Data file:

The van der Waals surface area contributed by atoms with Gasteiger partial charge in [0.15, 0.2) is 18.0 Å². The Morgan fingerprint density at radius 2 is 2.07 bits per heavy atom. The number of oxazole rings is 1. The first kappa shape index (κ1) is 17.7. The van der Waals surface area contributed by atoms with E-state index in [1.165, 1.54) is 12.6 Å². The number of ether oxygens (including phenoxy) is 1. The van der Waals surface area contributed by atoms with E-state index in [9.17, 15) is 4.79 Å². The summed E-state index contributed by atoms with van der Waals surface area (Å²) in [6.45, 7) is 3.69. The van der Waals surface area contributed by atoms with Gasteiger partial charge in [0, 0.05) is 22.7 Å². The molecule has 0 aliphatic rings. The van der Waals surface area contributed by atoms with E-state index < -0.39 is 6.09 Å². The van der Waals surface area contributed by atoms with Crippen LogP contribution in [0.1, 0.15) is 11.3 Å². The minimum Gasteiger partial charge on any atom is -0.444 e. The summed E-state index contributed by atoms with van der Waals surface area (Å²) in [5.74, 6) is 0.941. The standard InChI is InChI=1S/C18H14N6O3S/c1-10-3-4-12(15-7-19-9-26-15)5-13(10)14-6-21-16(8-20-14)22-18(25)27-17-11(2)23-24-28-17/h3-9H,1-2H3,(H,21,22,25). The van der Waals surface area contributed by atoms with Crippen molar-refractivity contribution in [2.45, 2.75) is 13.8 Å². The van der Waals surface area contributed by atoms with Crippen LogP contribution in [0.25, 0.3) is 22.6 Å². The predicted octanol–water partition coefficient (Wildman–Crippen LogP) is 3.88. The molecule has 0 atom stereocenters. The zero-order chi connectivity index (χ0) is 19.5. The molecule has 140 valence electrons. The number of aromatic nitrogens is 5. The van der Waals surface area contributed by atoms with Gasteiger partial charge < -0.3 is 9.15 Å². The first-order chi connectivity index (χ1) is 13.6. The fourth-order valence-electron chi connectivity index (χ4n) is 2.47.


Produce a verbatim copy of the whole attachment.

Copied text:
The van der Waals surface area contributed by atoms with Gasteiger partial charge in [0.15, 0.2) is 18.0 Å². The Morgan fingerprint density at radius 2 is 2.07 bits per heavy atom. The number of oxazole rings is 1. The first kappa shape index (κ1) is 17.7. The van der Waals surface area contributed by atoms with E-state index in [1.165, 1.54) is 12.6 Å². The number of ether oxygens (including phenoxy) is 1. The van der Waals surface area contributed by atoms with E-state index in [9.17, 15) is 4.79 Å². The summed E-state index contributed by atoms with van der Waals surface area (Å²) in [6.45, 7) is 3.69. The van der Waals surface area contributed by atoms with Gasteiger partial charge in [0, 0.05) is 22.7 Å². The molecule has 0 aliphatic rings. The van der Waals surface area contributed by atoms with E-state index < -0.39 is 6.09 Å². The van der Waals surface area contributed by atoms with Crippen LogP contribution in [0.1, 0.15) is 11.3 Å². The minimum Gasteiger partial charge on any atom is -0.444 e. The summed E-state index contributed by atoms with van der Waals surface area (Å²) in [5.74, 6) is 0.941. The standard InChI is InChI=1S/C18H14N6O3S/c1-10-3-4-12(15-7-19-9-26-15)5-13(10)14-6-21-16(8-20-14)22-18(25)27-17-11(2)23-24-28-17/h3-9H,1-2H3,(H,21,22,25). The van der Waals surface area contributed by atoms with Crippen molar-refractivity contribution in [2.45, 2.75) is 13.8 Å². The van der Waals surface area contributed by atoms with Crippen LogP contribution in [0.25, 0.3) is 22.6 Å². The predicted octanol–water partition coefficient (Wildman–Crippen LogP) is 3.88. The molecule has 0 atom stereocenters. The zero-order chi connectivity index (χ0) is 19.5. The molecule has 140 valence electrons. The number of aromatic nitrogens is 5. The van der Waals surface area contributed by atoms with Gasteiger partial charge < -0.3 is 9.15 Å². The first-order chi connectivity index (χ1) is 13.6. The fourth-order valence-electron chi connectivity index (χ4n) is 2.47.